Woman Crush Wednesday: Amy Mills
Interview by Akshit Bhardwaj
From your photo series, I see the beauty of mystery and darkness. Could you talk about how and why you made such choices?
Darkness, both literally and figuratively, has always captivated me. I find the mystery that the darkness holds to be very stimulating. It presents this idea that there is more there than you can see, something yet to be discovered. It can also give shape to our fears, doubts, and sorrows. As a person who has suffered from both anxiety and depression for some time, darkness as more of a concept (in music, films, literature, etc), has always been a source of comfort; something I can relate to and take inspiration from.
Could you tell me more about your experience as a queer trans woman, and feelings you have while creating these images?
I began my transition about 10 years ago, but I knew I was trans long before that. At a certain point the dissonance between your mind and body becomes too great to bear, and you have to take steps to become the truest version of yourself. As a trans woman I have always been somewhat hesitant to make art about that experience. I was resistant to having people define me as “a trans artist” or to just be completely defined by that part of myself. It wasn’t until recently I embarked on this self portrait project, which didn’t even start out with the intention of being about my trans experiences. I tend to have a very improvisational approach to creating images, and after I finished a few drafts, I could see where the work was going. I'm of the mind now that queer and trans voices are particularly important in the art world, and the world at large. Existing as a queer trans woman, there will always be some degree of dissonance & discomfort within your mind, your body, and at times with the external world as well. These images present my body in contexts that elicit an instant reaction of discomfort. This reaction can perhaps allow the viewer to relate to the discomfort I experience on a daily basis. The series also allows non-trans people to view a trans body, an experience which is quite rare for most people.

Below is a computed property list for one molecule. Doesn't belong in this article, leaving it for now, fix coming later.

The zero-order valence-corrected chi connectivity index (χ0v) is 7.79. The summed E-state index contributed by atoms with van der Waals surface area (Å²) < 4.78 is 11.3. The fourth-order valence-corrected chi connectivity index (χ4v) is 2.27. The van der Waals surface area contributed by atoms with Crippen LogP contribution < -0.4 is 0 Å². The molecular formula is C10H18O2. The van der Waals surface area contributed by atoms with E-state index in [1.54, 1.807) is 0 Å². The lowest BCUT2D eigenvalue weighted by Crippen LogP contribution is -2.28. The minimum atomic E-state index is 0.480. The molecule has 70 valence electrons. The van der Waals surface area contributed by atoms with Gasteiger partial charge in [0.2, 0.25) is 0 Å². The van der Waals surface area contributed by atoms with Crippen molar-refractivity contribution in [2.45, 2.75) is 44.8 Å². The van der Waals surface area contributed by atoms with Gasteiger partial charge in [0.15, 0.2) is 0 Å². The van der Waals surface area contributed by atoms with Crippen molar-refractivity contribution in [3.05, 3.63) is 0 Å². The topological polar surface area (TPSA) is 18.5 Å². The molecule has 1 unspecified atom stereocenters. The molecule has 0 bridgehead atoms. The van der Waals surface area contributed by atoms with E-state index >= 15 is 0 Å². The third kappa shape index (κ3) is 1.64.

Your pictures have sharp dry objects against naked bodies. What is the importance of that and what does it represent?
This contrast is one of the things which causes the viewer some level of discomfort or uneasiness while viewing the images, as discussed in my last answer. On a more conceptual level, the relation of the natural objects (seed pods, sticks, dirt, hair, etc) to my body is speaking to the idea of nature as a force that is unstoppable—we cannot help what body or existence we are born into, even if it is harmful to us. We can only try to do our best to live our lives as the best version of ourselves. Nature, in its literal and figurative sense, is something which can both harm & restrict us, while simultaneously being a source of power & transformation.
This project is the on-going project now. How do you think it will change over time.
I began this project a couple of years ago, and I had to put it on a temporary hold for a little while. I’m beginning to work on new images, and I hope to make the images a bit more explicit in their content--a more direct confrontation of the trans identity with the viewer. I also hope to develop the concept of nature as a form of bondage more in the next batch of images.
Describe your creative process in one word.
If you could teach one one-hour class on anything what would it be?
The history of harp guitars.
What is the last book you read or film you saw that inspired you?
I would say the last book I read that really impacted me was Orlando by Virginia Woolf. Some of the most gorgeous and haunting prose I’ve ever read.
What is the most played song in your music library?
Pierced from Within by Suffocation
How do you take your coffee?
I’ve actually never had a cup!